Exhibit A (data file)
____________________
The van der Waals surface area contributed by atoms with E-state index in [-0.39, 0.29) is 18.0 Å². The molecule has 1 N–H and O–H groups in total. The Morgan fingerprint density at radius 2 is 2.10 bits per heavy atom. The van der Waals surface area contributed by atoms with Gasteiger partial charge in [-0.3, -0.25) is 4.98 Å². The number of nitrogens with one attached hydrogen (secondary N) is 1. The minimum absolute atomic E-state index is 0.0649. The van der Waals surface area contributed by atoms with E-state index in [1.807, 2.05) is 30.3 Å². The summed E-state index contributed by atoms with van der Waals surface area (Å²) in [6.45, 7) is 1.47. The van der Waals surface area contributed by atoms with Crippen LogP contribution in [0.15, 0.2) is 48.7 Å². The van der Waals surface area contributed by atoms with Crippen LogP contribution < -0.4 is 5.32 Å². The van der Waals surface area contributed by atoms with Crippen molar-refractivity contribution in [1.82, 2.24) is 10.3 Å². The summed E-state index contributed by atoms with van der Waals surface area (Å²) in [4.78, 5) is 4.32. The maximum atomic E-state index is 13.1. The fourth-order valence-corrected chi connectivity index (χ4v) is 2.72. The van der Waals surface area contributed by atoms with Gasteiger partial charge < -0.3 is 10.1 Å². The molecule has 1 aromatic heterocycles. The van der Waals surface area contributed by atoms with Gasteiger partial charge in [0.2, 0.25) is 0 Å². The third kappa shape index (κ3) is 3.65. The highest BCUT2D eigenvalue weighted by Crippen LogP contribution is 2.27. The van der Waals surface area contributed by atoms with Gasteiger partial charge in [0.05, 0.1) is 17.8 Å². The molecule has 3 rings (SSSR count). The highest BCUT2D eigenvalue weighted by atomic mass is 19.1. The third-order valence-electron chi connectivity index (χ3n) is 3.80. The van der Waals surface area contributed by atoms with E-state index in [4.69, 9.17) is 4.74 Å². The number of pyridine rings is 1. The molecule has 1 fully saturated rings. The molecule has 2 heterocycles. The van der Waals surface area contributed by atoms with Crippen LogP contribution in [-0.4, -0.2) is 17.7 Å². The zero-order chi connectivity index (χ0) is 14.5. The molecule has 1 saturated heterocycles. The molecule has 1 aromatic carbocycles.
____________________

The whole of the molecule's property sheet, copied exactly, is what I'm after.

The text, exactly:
The van der Waals surface area contributed by atoms with E-state index in [-0.39, 0.29) is 18.0 Å². The molecule has 1 N–H and O–H groups in total. The Morgan fingerprint density at radius 2 is 2.10 bits per heavy atom. The van der Waals surface area contributed by atoms with Gasteiger partial charge in [-0.3, -0.25) is 4.98 Å². The number of nitrogens with one attached hydrogen (secondary N) is 1. The minimum absolute atomic E-state index is 0.0649. The van der Waals surface area contributed by atoms with E-state index in [1.807, 2.05) is 30.3 Å². The summed E-state index contributed by atoms with van der Waals surface area (Å²) in [6.45, 7) is 1.47. The van der Waals surface area contributed by atoms with Crippen LogP contribution in [0.15, 0.2) is 48.7 Å². The van der Waals surface area contributed by atoms with Crippen LogP contribution < -0.4 is 5.32 Å². The van der Waals surface area contributed by atoms with Crippen molar-refractivity contribution in [1.82, 2.24) is 10.3 Å². The summed E-state index contributed by atoms with van der Waals surface area (Å²) in [4.78, 5) is 4.32. The maximum atomic E-state index is 13.1. The fourth-order valence-corrected chi connectivity index (χ4v) is 2.72. The van der Waals surface area contributed by atoms with Gasteiger partial charge < -0.3 is 10.1 Å². The molecule has 1 aromatic heterocycles. The van der Waals surface area contributed by atoms with Gasteiger partial charge in [0.2, 0.25) is 0 Å². The third kappa shape index (κ3) is 3.65. The highest BCUT2D eigenvalue weighted by Crippen LogP contribution is 2.27. The van der Waals surface area contributed by atoms with Gasteiger partial charge in [0.05, 0.1) is 17.8 Å². The molecule has 3 rings (SSSR count). The highest BCUT2D eigenvalue weighted by atomic mass is 19.1. The third-order valence-electron chi connectivity index (χ3n) is 3.80. The van der Waals surface area contributed by atoms with E-state index in [4.69, 9.17) is 4.74 Å². The number of pyridine rings is 1. The molecule has 1 fully saturated rings. The molecule has 2 heterocycles. The van der Waals surface area contributed by atoms with Crippen LogP contribution in [-0.4, -0.2) is 17.7 Å². The zero-order chi connectivity index (χ0) is 14.5. The molecule has 1 saturated heterocycles. The molecule has 1 aromatic carbocycles.